Angelina Genduso by Albert DeGuzman, 1984.
Denise (Vozzo) Conaty by Albert DeGuzman, 1985.

On the left from the entrance hall was an office for Angelina Genduso, Denise Vozzo and Bonnie Miller. Angelina recalls:

“After a few months that we were at 666, the International Rights Dept was brought in-house with the hire of Chantal D’Aulnis and I transferred to working with her, because of my knowledge of foreign languages, as her assistant. At the time, I shared my office (if you could call it that, it was so small) with two other girls: Denise Vozzo-Conaty and Bonnie Miller. Both reported to Bruce Bristow, Marketing.”

Around 1984, Angelina moved to the Special Projects department under Joe Orlando.

Dee Nelson by Albert DeGuzman, 1984.
Mark Hanerfeld, photo by Mark Evanier, 1970s.

A left turn at the end of the entrance hall led toward the business and executive offices. On the left was the entrance to the DC Library, at that time with business person Dee Nelson in front of it. The library was then run by part-time employee and longtime fan Mark Hanerfeld.


Midge Bregman, seen here in a 1985 photo by Albert DeGuzman, had a glass-windowed office overseeing this end of the main hallway as the Office Manager.


A left turn after Midge’s office and straight ahead brought you to the Conference Room, where monthly bagel parties were held to celebrate employee birthdays that month. In this post-1984 photo by Albert DeGuzman are Richard Bruning (seated), Bob Greenberger, Shelley Eiber in the checked shirt, Dick Giordano in the light jacket and tie. Bob Rozakis has also identified Mary Moebus Yedlin behind Shelley and Carlos Martinez behind her, Kathy Petrucchio is right of Shelley, Robin Phelps is right of Dick Giordano and Tom Pattison is behind Robin. Joe Orlando is partly visible on the right edge. Company business meetings, staff meetings and other parties, like Julie Schwartz’s 1986 retirement party, were held here.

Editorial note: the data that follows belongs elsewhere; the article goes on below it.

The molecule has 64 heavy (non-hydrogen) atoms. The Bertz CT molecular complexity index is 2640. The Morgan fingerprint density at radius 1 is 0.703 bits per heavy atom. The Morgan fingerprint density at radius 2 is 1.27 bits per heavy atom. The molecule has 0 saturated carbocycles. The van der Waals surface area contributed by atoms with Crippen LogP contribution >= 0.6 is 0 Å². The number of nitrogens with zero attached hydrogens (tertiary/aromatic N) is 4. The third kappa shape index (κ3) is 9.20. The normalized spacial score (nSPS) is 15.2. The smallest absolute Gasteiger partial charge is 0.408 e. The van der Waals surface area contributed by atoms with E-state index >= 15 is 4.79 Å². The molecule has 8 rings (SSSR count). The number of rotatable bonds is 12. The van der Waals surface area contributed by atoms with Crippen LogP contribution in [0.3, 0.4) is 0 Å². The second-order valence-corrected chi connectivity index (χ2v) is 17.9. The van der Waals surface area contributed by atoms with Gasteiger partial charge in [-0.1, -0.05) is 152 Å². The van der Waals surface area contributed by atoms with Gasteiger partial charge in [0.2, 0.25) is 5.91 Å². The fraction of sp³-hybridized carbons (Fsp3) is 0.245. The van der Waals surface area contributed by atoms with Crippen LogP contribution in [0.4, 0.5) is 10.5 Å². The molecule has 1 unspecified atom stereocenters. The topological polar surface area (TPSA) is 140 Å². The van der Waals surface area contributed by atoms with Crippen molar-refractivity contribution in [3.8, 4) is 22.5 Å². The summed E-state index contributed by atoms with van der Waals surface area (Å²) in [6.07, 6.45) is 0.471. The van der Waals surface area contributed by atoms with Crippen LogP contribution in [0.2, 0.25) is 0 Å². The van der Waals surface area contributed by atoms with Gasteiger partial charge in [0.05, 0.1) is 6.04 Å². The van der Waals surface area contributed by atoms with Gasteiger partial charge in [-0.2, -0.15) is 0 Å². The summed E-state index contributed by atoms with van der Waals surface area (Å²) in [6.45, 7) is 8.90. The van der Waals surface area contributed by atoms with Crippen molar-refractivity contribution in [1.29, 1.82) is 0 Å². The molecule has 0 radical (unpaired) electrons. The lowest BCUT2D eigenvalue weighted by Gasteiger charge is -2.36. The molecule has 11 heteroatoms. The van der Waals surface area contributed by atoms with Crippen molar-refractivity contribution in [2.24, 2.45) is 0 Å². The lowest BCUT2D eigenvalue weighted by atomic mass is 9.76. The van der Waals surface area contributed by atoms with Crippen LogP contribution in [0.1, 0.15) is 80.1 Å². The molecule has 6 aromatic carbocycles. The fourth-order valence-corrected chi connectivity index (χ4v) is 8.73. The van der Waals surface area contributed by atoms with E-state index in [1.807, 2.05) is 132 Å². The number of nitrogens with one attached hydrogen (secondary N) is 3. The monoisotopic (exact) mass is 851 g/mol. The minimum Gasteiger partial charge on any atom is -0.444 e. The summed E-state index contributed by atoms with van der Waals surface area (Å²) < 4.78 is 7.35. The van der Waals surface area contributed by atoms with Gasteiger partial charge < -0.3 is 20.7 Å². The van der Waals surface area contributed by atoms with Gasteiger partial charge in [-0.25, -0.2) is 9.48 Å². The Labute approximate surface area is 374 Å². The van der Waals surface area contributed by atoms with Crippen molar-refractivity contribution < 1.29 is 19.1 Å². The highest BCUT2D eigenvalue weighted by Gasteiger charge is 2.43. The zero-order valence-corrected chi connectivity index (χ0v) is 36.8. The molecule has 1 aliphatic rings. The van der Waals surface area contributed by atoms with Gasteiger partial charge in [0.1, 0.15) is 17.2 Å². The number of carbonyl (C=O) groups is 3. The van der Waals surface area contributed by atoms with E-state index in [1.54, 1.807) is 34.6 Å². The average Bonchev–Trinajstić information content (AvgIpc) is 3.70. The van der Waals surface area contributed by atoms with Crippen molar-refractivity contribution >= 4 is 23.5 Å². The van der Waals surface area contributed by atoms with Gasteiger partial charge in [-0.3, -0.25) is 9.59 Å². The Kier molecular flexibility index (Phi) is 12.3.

Carol Fein, in a 1984 photo by DeGuzman, was Publisher Jenette Kahn’s assistant, with her office between Jenette and the Conference Room. At some point she got her own assistant, Carlos Villanueva, who ran errands for her and Jenette. I don’t know where he sat.

Jenette Kahn by DeGuzman, 1985.
Jenette Kahn in her office at 1325 Ave. of the Americas, 1990s, but possibly with some of her office furniture from 666 5th Avenue. Photo found online.

DC Comics President Jenette Kahn had the large corner office, as fitting for the head of the company, where she met with her staff, business and media contacts, and artist friends like Andy Warhol and Milton Glaser, who designed the DC symbol as well as, reportedly, the yellow-dotted wallpaper everyone remembers. We’ll see it later.


Paul Levitz, in an undated photo found online, had the second largest office in his role as the executive in charge of the business side of the company, with the title of Executive Vice President during the 666 years. Paul later became President and is well known for his comics writing.


His assistant in the early days there was Robin Phelps, seen here in a  photo by DeGuzman, 1985, the best I can find.